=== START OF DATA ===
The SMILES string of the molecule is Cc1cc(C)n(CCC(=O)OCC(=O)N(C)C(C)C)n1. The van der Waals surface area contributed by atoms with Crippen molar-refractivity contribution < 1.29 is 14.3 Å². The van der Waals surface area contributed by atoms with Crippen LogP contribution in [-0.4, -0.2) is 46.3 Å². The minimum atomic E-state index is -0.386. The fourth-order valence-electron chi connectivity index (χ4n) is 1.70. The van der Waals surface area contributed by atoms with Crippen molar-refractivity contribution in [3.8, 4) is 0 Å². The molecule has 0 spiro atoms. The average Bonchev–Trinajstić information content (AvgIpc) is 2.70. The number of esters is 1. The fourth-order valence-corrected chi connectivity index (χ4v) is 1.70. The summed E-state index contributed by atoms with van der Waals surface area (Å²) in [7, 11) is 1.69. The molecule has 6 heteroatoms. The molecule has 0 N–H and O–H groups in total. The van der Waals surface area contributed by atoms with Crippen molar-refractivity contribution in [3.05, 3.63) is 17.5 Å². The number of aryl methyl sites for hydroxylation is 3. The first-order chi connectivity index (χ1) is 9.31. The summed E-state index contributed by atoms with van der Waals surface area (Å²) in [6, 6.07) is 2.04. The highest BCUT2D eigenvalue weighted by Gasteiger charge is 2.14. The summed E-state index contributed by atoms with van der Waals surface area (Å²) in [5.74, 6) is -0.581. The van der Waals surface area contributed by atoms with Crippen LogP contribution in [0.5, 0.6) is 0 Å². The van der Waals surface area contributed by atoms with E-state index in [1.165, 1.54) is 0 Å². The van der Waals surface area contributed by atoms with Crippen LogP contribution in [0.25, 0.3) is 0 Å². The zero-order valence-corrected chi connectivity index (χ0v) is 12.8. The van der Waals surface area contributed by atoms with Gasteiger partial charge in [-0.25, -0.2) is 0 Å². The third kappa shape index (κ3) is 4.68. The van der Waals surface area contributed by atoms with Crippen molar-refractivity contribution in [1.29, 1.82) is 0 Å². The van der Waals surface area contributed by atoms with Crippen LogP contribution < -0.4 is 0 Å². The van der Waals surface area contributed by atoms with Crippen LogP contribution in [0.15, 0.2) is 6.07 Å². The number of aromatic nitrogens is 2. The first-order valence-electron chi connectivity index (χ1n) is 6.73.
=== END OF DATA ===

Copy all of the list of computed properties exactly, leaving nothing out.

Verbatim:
The SMILES string of the molecule is Cc1cc(C)n(CCC(=O)OCC(=O)N(C)C(C)C)n1. The van der Waals surface area contributed by atoms with Crippen molar-refractivity contribution < 1.29 is 14.3 Å². The van der Waals surface area contributed by atoms with Crippen LogP contribution in [-0.4, -0.2) is 46.3 Å². The minimum atomic E-state index is -0.386. The fourth-order valence-electron chi connectivity index (χ4n) is 1.70. The van der Waals surface area contributed by atoms with Crippen molar-refractivity contribution in [3.8, 4) is 0 Å². The molecule has 0 spiro atoms. The average Bonchev–Trinajstić information content (AvgIpc) is 2.70. The number of esters is 1. The fourth-order valence-corrected chi connectivity index (χ4v) is 1.70. The summed E-state index contributed by atoms with van der Waals surface area (Å²) in [7, 11) is 1.69. The molecule has 6 heteroatoms. The molecule has 0 N–H and O–H groups in total. The van der Waals surface area contributed by atoms with Crippen molar-refractivity contribution in [3.05, 3.63) is 17.5 Å². The number of aryl methyl sites for hydroxylation is 3. The first-order chi connectivity index (χ1) is 9.31. The summed E-state index contributed by atoms with van der Waals surface area (Å²) in [6, 6.07) is 2.04. The highest BCUT2D eigenvalue weighted by Gasteiger charge is 2.14. The summed E-state index contributed by atoms with van der Waals surface area (Å²) in [5.74, 6) is -0.581. The van der Waals surface area contributed by atoms with Crippen LogP contribution in [0.5, 0.6) is 0 Å². The van der Waals surface area contributed by atoms with E-state index in [1.165, 1.54) is 0 Å². The van der Waals surface area contributed by atoms with Crippen LogP contribution in [0.25, 0.3) is 0 Å². The zero-order valence-corrected chi connectivity index (χ0v) is 12.8. The van der Waals surface area contributed by atoms with Gasteiger partial charge in [-0.25, -0.2) is 0 Å². The third kappa shape index (κ3) is 4.68. The van der Waals surface area contributed by atoms with Crippen molar-refractivity contribution in [1.29, 1.82) is 0 Å². The van der Waals surface area contributed by atoms with Crippen LogP contribution < -0.4 is 0 Å². The van der Waals surface area contributed by atoms with Crippen LogP contribution in [0.15, 0.2) is 6.07 Å². The number of aromatic nitrogens is 2. The first-order valence-electron chi connectivity index (χ1n) is 6.73.